We come finally to the important Tenth Circuit Court opinion in Hamlin’s Trust v. C. I. R. [54-1 ustc ¶9215], 209 F. 2d 761 (1954). The Commissioner places heavy reliance on this opinion in the present petitions for review. The Hamlin case arose in the same way as the cases now before us except that the Tax Court found that the amount allocated in the agreement for the covenants not to compete was to be treated as ordinary income. On review, in affirming the Tax Court, the Court held the taxpayers to their agreement despite some evidence which was quite similar to that found here.
We interpret the language of the Hamlin’s Trust case as reflecting in substance the principle here espoused even though we concede that the evidence may have called for the same result no matter what the rule.
By way of generalization, we note that in none of the cases discussed in which the taxpayer attacked the formal agreement was there any factual situation which warranted a finding, apart from the writing, that the taxpayer had sustained his burden of strong proof. However, we are here confronted with that very situation because of the factual findings of the Tax Court which we accept. Even in these circumstances, we are inclined to believe that the “strong proof” rule would require that the taxpayer be held to his agreement absent proof of the type which would negate it in an action between the parties to the agreement. If our belief is unwarranted then we nevertheless conclude that a taxpayer who enters into a transaction of this type to sell his shares and executes a covenant not to compete for a consideration specifically allocated to the covenant may not, absent a showing of fraud, undue influence and the like on the part of the other party, challenge the allocation for tax purposes. We so conclude even though the evidence, as here, would support a finding that the explicit allocation had no independent basis in fact or arguable relationship with business realty. Such evidence can have no independent legal significance in cases where the consideration is allocated by the parties in their agreement. It would be relevant, but not conclusive, evidence only if some attack is made on the written agreement by a party claiming that because of fraud, etc., it is not his conscious agreement.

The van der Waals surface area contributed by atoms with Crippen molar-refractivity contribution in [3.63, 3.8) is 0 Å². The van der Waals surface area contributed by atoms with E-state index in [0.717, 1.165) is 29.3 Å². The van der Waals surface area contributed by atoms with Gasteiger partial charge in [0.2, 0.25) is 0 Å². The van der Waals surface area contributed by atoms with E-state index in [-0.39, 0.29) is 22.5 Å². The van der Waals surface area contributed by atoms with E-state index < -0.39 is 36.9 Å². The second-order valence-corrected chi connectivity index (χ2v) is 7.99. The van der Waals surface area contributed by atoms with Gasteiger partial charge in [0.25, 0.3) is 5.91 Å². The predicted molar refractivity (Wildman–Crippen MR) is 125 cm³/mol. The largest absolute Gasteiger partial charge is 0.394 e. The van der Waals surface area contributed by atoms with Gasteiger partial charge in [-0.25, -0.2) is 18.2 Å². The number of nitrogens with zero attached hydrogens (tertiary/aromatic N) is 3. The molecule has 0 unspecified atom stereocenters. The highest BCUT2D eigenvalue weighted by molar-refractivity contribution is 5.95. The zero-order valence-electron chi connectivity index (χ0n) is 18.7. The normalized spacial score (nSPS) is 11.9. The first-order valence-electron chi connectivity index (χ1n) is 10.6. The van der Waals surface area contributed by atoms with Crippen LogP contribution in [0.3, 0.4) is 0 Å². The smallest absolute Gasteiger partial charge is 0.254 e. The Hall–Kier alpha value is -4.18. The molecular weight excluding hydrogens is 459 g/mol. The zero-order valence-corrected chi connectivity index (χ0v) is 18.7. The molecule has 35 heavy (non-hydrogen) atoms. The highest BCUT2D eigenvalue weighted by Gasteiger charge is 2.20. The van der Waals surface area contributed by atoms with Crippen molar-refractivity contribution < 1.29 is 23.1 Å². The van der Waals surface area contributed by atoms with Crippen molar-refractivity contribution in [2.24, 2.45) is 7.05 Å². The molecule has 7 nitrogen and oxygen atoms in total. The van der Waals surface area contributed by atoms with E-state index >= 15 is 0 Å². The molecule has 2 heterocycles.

If it is assumed that the taxpayers were unaware of the tax consequences when they consciously accepted the allocation to the covenants not to compete--although the Tax Court did not make a finding to that effect--the following observations from Hamlin’s Trust v. C. I. R. [54-1 ustc ¶9215], 209 F. 2d 761, 765 (10th Cir. 1954), are pertinent:
“* * * It is true that there was very little discussion of the suggested allocation [to the covenant not to compete]. But the effectiveness taxwise of an agreement is not measured by the amount of preliminary discussion had respecting it. It is enough if parties understand the contract and understandingly enter into it. The proposed change in the contract was clear. All parties participating in the conference agreed to it. The owners of stock present signed the written contract at the time and others signed it later. It is reasonably clear that the sellers failed to give consideration to the tax consequences of the provision, but where parties enter into an agreement with a clear understanding of its substance and content, they cannot be heard to say later that they overlooked possible tax consequences. While acting at arm’s length and understandingly, the taxpayers agreed without condition or qualification that the money received should be on the basis of $150 per share for the stock and $50 per share for the agreement not to compete. Having thus agreed, the taxpayers are not at liberty to say that such was not the substance and reality of the transaction.”